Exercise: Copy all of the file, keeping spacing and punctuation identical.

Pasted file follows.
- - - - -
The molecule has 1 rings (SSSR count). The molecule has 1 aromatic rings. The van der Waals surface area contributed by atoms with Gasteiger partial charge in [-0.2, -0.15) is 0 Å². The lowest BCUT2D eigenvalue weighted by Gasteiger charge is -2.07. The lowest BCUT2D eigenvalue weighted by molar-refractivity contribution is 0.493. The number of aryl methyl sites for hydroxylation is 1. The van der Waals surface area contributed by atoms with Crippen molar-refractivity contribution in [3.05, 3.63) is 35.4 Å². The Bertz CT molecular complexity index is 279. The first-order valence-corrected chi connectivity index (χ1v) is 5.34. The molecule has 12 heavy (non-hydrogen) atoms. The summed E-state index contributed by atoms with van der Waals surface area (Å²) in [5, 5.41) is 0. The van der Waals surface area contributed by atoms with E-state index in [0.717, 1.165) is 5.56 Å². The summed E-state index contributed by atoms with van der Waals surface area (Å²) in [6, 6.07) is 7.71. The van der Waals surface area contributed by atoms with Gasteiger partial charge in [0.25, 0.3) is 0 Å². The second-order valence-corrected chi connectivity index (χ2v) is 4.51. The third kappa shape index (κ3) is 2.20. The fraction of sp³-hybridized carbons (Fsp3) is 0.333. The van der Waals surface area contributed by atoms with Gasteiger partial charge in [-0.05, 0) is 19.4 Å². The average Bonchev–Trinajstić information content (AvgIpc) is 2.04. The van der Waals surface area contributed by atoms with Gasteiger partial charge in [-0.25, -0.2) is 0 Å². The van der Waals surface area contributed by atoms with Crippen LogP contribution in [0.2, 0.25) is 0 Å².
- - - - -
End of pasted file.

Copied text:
The molecule has 1 rings (SSSR count). The molecule has 1 aromatic rings. The van der Waals surface area contributed by atoms with Gasteiger partial charge in [-0.2, -0.15) is 0 Å². The lowest BCUT2D eigenvalue weighted by Gasteiger charge is -2.07. The lowest BCUT2D eigenvalue weighted by molar-refractivity contribution is 0.493. The number of aryl methyl sites for hydroxylation is 1. The van der Waals surface area contributed by atoms with Crippen molar-refractivity contribution in [3.05, 3.63) is 35.4 Å². The Bertz CT molecular complexity index is 279. The first-order valence-corrected chi connectivity index (χ1v) is 5.34. The molecule has 12 heavy (non-hydrogen) atoms. The summed E-state index contributed by atoms with van der Waals surface area (Å²) in [5, 5.41) is 0. The van der Waals surface area contributed by atoms with E-state index in [0.717, 1.165) is 5.56 Å². The summed E-state index contributed by atoms with van der Waals surface area (Å²) in [6, 6.07) is 7.71. The van der Waals surface area contributed by atoms with Gasteiger partial charge in [0.25, 0.3) is 0 Å². The second-order valence-corrected chi connectivity index (χ2v) is 4.51. The third kappa shape index (κ3) is 2.20. The fraction of sp³-hybridized carbons (Fsp3) is 0.333. The van der Waals surface area contributed by atoms with Gasteiger partial charge in [-0.05, 0) is 19.4 Å². The average Bonchev–Trinajstić information content (AvgIpc) is 2.04. The van der Waals surface area contributed by atoms with Gasteiger partial charge in [-0.25, -0.2) is 0 Å². The van der Waals surface area contributed by atoms with Crippen LogP contribution in [0.2, 0.25) is 0 Å².